Create Cybersecurity Career Paths
Not only is it difficult to find the right people with the right skills, expertise, and experience, it’s also a challenge to develop them and to keep them engaged and on your team. The job tenure for high-caliber security talent is often short—18 months at most, Kawalec says.
However, an organization that can offer a specific cybersecurity career path may have an edge when it comes to retaining the best professionals, says Chris Leach, HPE’s chief technologist. “You can’t just offer a generic career path from HR; it has to be a well-defined map for cybersecurity,” says Leach, himself a former corporate CISO. Dangling a coveted prize, such as a position on the hunt team, is one way to entice your best people to stay, he adds.
In addition, it pays to be open-minded and creative when recruiting talent in the first place. An ideal cybersecurity team includes members from distinctly untraditional backgrounds. For instance, Leach once hired a former poker player, who combined good instincts with dogged follow-through, as a security analyst. “He was one of the best,” Leach says.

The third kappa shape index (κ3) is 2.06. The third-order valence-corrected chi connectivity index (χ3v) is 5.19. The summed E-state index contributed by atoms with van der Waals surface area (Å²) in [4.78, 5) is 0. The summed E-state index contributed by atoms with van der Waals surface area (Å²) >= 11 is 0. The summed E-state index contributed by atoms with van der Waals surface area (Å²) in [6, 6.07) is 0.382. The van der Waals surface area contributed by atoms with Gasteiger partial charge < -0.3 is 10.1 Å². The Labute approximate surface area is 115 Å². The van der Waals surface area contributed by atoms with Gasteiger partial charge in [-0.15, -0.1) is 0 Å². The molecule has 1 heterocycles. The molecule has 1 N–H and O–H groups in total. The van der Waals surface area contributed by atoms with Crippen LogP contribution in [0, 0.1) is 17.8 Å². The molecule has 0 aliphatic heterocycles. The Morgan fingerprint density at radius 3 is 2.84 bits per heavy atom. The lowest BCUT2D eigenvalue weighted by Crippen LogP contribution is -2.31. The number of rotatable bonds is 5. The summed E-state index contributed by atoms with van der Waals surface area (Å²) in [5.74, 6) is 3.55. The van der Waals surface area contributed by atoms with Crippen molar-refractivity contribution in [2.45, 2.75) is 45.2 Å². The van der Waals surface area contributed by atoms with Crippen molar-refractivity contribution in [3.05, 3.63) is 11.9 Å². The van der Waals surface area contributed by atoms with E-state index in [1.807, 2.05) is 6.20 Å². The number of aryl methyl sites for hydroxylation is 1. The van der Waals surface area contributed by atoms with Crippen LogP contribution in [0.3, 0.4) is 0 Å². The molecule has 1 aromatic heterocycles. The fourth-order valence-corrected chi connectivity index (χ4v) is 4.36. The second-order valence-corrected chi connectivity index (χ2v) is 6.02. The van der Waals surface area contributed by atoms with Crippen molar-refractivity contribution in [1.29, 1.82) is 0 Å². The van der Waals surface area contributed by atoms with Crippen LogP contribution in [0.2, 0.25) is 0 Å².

Earning a college degree in computer science isn’t the only way to enter the cybersecurity field, Leach notes: “The right person might come from the military, from police work. I don’t think there is a recipe for the best people. The skills shortage demands you cast a wider net.”
IT experience alone isn’t enough to guarantee successful information-security leadership, says Grady Summers, CTO and senior vice president of FireEye Inc., a global cybersecurity company. “Sometimes organizations say, ‘This person was successful in other big IT roles, so they can lead a security team as long as they’ve got technical experts under them,’” Summers notes. “While I’ve seen this work in some places, it tends to be unsuccessful.”